NEW YORK (Reuters Health) - People released from New York City jails face an increased risk of death from drug overdose, homicide or suicide -- especially in the first couple weeks of freedom, city health officials say.
In a study of more than 155,000 people released from city jails over five years, researchers found that former inmates were twice as likely as other city residents to die of a drug overdose or homicide.
Those risks were especially high in the first two weeks after release -- when they were five- to eight-times greater compared with other New Yorkers' risks during the same two-week period.
Some former inmates also had elevated risks of suicide, including whites and people who had been homeless before going to jail.
The findings, which appear in the American Journal of Epidemiology, are not exactly surprising. They are in line with studies from other parts of the U.S., and in the UK and Australia, write the researchers, led by Sungwoo Lim of the New York City Department of Health and Mental Hygiene.
But the findings, they say, underscore a need for more programs -- including mental health counseling and drug abuse treatment -- to be offered in jail, and then continued in the community, after inmates are released.
It's been estimated that more than half of Americans behind bars have symptoms of some type of psychiatric disorder, ranging from schizophrenia to major depression. And most of them also meet the definition of drug or alcohol dependence.
But only about a quarter of prison inmates, and seven percent of those in jail, receive mental health treatment while incarcerated.
The largest mental health facility in New York City is Rikers Island," said Dr. Josiah D. Rich, referring to the city's main jail complex.
Rich directs the Center for Prisoner Health and Human Rights at Brown University in Providence, Rhode Island, and was not involved in the current study.
A little over 2 million Americans are incarcerated, the majority being black and Hispanic men. But many more flow in and out" of jails each year, Rich noted.
Some are there for days, others weeks to months. When they come out, they may find that life is very different, according to Rich.
You may not have a job, you may not have an apartment," he told Reuters Health in an interview. Your social relationships may be up in the air."
If, for example, a former inmate has no home and his family lives in public housing, he cannot stay with them.
All of that instability can be risky, especially if a person has a history of mental illness or drug problems.
A huge" issue, Rich said, is addiction to opiates, which includes not only illegal drugs like heroin, but also prescription medications like oxycodone and hydrocodone.
If opiate addicts go to jail and then stay off the drugs for weeks to months, they'll face a risk if they go back to opiates after release.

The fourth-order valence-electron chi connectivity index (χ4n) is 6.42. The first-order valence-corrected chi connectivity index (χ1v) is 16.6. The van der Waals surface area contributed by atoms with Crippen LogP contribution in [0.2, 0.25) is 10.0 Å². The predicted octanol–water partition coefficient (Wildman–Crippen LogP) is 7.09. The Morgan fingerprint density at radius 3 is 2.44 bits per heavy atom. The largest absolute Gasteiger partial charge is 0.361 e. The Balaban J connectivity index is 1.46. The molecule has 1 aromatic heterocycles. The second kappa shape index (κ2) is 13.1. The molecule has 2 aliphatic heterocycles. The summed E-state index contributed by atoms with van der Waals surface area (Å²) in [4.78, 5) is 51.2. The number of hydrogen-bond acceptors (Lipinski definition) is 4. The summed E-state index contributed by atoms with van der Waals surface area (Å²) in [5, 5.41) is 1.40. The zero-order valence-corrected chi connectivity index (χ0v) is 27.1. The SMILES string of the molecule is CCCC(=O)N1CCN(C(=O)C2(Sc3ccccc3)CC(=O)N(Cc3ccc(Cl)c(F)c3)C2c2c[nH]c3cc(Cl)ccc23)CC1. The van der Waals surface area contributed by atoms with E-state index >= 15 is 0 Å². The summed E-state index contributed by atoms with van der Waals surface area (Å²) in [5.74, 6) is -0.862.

If you start using again at the same levels as before," Rich explained, you're likely to overdose."
That might help explain the increased risk of drug-related deaths in the current study. As for homicide deaths, Rich said it's possible that some of those could also be related to drugs, but it's not clear.
The findings are based on 155,272 people age 16 and up who had spent at least one night in a New York City jail, from 2001 through 2005.
Overall, 1,149 of those people died after being released, at some point during the study period. That included 219 drug-related deaths and 219 homicides.
When compared with New Yorkers as a whole, former inmates were six times more likely to die from drugs or homicide. And their risks were two- to three-times higher versus New Yorkers in the city's poorest neighborhoods -- suggesting that neighborhood surroundings alone don't explain the risks, the researchers say.
There were also 35 suicides among former inmates. Overall, that risk was not higher-than-normal -- but former inmates who were white or had been homeless before jail were at heightened suicide risk.
According to Lim's team, the findings highlight a need for more mental health and drug treatment programs in jails, and outside of them.
Since some people are in the jail system for a matter of days or less, it can be challenging to do a lot for them. But Rich said that with enough resources, even people who pass quickly through the system can be helped.
You can sit down with someone and pretty quickly see if they have an opiate addiction," Rich said.
Screening people for drug dependence and giving them information on treatment is at least a step in the right direction," he noted.
According to the New York City Department of Health, Discharge planning efforts occur for persons with both mental illnesses and substance abuse disorders and specifically address linking inmates with care in the community, which they then have the option to access."
Upon release, all inmates receive our overdose prevention education materials," according to a department spokesperson. More studies are needed to assess the impact of counseling and treatment on mortality risk and the association of homicide with drug sale/purchase."
Ultimately, Rich argued, the best course will be to get more of those people into treatment, rather than a longer stint in jail. The answer is to figure out how we can stop incarcerating so many people."
SOURCE: bit.ly/yQaRJP American Journal of Epidemiology, online February 13, 2012.